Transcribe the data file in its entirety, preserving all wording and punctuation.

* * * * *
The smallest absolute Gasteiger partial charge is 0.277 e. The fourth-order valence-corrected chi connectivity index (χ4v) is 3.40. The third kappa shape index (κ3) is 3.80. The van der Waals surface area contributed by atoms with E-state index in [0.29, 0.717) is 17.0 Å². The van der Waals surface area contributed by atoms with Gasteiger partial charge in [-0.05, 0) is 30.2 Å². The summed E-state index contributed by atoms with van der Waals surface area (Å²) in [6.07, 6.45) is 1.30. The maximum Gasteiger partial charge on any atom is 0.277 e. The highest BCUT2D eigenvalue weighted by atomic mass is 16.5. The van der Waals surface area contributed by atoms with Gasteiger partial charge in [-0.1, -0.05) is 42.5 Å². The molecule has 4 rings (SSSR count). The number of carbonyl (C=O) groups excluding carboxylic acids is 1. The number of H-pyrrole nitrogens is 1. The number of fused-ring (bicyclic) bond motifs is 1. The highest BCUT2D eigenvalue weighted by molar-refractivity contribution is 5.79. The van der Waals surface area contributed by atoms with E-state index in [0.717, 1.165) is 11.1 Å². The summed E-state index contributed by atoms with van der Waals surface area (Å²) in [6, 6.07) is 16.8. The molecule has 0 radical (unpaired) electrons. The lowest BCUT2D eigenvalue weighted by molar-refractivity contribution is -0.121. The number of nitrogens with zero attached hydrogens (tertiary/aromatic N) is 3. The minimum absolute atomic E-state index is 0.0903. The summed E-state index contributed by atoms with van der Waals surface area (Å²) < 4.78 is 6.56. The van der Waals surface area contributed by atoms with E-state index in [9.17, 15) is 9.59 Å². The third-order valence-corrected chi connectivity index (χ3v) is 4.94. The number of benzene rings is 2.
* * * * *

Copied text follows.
The smallest absolute Gasteiger partial charge is 0.277 e. The fourth-order valence-corrected chi connectivity index (χ4v) is 3.40. The third kappa shape index (κ3) is 3.80. The van der Waals surface area contributed by atoms with E-state index in [0.29, 0.717) is 17.0 Å². The van der Waals surface area contributed by atoms with Gasteiger partial charge in [-0.05, 0) is 30.2 Å². The summed E-state index contributed by atoms with van der Waals surface area (Å²) in [6.07, 6.45) is 1.30. The maximum Gasteiger partial charge on any atom is 0.277 e. The highest BCUT2D eigenvalue weighted by atomic mass is 16.5. The van der Waals surface area contributed by atoms with Gasteiger partial charge in [-0.1, -0.05) is 42.5 Å². The molecule has 4 rings (SSSR count). The number of carbonyl (C=O) groups excluding carboxylic acids is 1. The number of H-pyrrole nitrogens is 1. The number of fused-ring (bicyclic) bond motifs is 1. The highest BCUT2D eigenvalue weighted by molar-refractivity contribution is 5.79. The van der Waals surface area contributed by atoms with E-state index in [0.717, 1.165) is 11.1 Å². The summed E-state index contributed by atoms with van der Waals surface area (Å²) in [6, 6.07) is 16.8. The molecule has 0 radical (unpaired) electrons. The lowest BCUT2D eigenvalue weighted by molar-refractivity contribution is -0.121. The number of nitrogens with zero attached hydrogens (tertiary/aromatic N) is 3. The minimum absolute atomic E-state index is 0.0903. The summed E-state index contributed by atoms with van der Waals surface area (Å²) < 4.78 is 6.56. The van der Waals surface area contributed by atoms with E-state index in [9.17, 15) is 9.59 Å². The third-order valence-corrected chi connectivity index (χ3v) is 4.94. The number of benzene rings is 2.